Sunday May 17 — Today was the big day. The wedding began at 1430. Eric wasn’t feeling good, so he spent the morning resting. The women spent the morning obsessing about minute little details. The men waited anxiously, looking at their watches every 5 minutes until it was finally time to get ready. Costas has had a beard for a while now and his male friends decided the beard needed to go and forcibly shaved it off.
We arrived at the church 20 minutes before the ceremony was supposed to start. The tradition is that everyone stands outside and waits for the bride to arrive. The groom meets her outside and they walk in together, then everyone follows them in. It was a small wedding with only 900 guests, and the courtyard outside the church was jam packed. Were we being facetious when we said “small wedding?” No. In villages, the whole village is invited, and weddings with as many as 5,000 guests are common. We went to a wedding with 3,000 people once a few years ago. It was crazy. In the cities, though, weddings tend to be much smaller. We noticed a few men were dressed in traditional Cretan costumes. Here are some of the more traditional dressers posing with Costas.
The church is at the top of a hill, with a long path that leads from the parking lot up the hill. Here is a shot of it from the parking lot.
We knew the bride had arrived when Continue reading My Brother’s Big Fat Greek Wedding
This morning we went out to breakfast as soon as we got up at another favorite restaurant of ours, El Rey del Sol, in downtown Ensenada. It is also just a few blocks from the marina, but in the opposite direction from Los Valeros. The marina is built next to a river, and we noticed a different kind of dredging machine in the river. Eric wants one.
We walked by the new construction near the marina and were kind of surprised to see that little is done beyond the frame. This project has been planned for several years now, and grading work had begun while we had Kosmos here. And, come to think of it, the sign was gone. There used to be a big sign saying a museum was going to be built here. We wonder if that means the museum project has been abandoned.
Along the rest of the walk, everything else looked much the same. Several buildings were occupied by different businesses than before, but the buildings still look the same. There are a lot of coffee houses now. Coffee houses must be the new rage.
The restaurant was Continue reading Reflections on How We Have Changed Since We Were Last in Ensenada
Mexico’s 1,972,550 square kilometers in size and has an estimated population of 111 million people. It is bordered on the north by the United States, on the South by Belize and Guatemala, on the west by the Pacific Ocean and on the east by the Caribbean Sea. Mexico has an incredibly rich history, particularly in regards to the remarkably advanced indigenous people groups. It is believed that the original humans migrated from Siberia (it is believed there used to be a land formation that sank in what is now the Bering Strait) in migratory waves started in 60,000 BC. Somewhere between 7000 and 3000 BC, the people in central Mexico began cultivating agriculture. They went from being nomadic hunters and gatherers to settling into permanent villages. Throughout what is today Mexico, there were dozens and dozens of different ethnic tribes that influenced one another, and at various points in time sometimes conquered one another, too.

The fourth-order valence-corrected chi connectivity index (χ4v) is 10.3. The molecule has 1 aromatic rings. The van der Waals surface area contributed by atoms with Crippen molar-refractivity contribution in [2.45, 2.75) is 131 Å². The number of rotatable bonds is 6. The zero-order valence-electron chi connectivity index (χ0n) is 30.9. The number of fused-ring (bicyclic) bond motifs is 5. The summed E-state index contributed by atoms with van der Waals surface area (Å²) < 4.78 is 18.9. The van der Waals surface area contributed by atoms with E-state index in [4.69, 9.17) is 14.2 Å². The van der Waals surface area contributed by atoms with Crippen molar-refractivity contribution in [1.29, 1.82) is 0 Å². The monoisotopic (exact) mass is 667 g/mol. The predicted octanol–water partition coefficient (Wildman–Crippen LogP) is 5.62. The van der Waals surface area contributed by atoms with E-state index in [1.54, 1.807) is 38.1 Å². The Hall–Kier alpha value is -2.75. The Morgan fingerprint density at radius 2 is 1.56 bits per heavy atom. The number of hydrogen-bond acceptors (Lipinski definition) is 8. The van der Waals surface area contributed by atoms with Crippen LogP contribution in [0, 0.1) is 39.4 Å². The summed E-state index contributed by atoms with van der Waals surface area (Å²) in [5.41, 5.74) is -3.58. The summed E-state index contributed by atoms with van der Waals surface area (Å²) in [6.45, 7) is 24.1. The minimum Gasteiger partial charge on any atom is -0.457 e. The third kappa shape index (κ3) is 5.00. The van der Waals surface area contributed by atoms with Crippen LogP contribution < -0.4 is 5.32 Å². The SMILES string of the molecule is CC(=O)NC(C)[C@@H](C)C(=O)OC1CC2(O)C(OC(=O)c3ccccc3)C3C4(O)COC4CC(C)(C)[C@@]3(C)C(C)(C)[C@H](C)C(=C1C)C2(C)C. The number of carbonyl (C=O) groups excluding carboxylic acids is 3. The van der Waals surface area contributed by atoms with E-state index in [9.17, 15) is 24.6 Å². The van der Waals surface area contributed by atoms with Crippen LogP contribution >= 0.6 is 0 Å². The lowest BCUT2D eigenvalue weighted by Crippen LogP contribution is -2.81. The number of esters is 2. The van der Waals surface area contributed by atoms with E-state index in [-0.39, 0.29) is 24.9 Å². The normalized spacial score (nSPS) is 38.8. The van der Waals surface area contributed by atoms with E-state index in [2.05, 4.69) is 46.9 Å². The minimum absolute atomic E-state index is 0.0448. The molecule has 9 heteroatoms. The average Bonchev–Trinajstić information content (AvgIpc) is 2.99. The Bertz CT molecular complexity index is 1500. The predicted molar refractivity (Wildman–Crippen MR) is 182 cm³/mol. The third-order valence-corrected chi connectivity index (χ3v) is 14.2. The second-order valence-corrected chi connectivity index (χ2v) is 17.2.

Mexico’s “mother culture” is considered to be the Continue reading History of the Mexican Republic
Nicaragua is the largest nation in Central America at 129,494 sq kilometers big, but is also the least densely populated with a population of 5.5 million. It is bordered by Honduras to the north, Costa Rica to the south, the Atlantic to the east and the Pacific to the west. The country’s name is a derivative of “Nicarao”, one of the most powerful indigenous leaders at the time of the Spaniard’s arrival, and Aqua, which means water and represents the large lakes in the region.
Evidence has been found in Nicaragua indicating that humans lived there at least 6000 years ago, and maybe even as far back as 8,000 years ago. When the Continue reading History of the Republic of Nicaragua
Costa Rica is located between Panama and Nicaragua, with coasts on both the Atlantic and the Pacific. It is only 51,100 kilometers square and has an estimated population of 4.25 million people. Human habitation can be traced back more than 10,000 years. Little is known of the cultures that existed pre-Spaniards, and the various histories we have consulted conflict greatly. What is known for sure is that the locals lived in about 20 autonomous tribes, all with distinct cultures and customs. Some sources say Costa Rica was a sparsely populated backwater with 20,000 people. Others say it had a flourishing population of 400,000, with some of the first pottery making villages in the Americas, and was part of an extensive trade network amongst the Americas. None of the impressive stone architecture that characterized the more advanced civilizations of Mesoamerica to the north and the Andes to the south has been found, and only one historical site has been found that indicates a large city (10,000 people). Some sources say the city indicates a once great civilization, other sources disagree.
Columbus and his crew were the first white men to arrive. Their ship had been damaged in a hurricane, and they made an emergency stop near Puerto Lim¢n on September 18, 1502. Columbus Continue reading History of the Republic of Costa Rica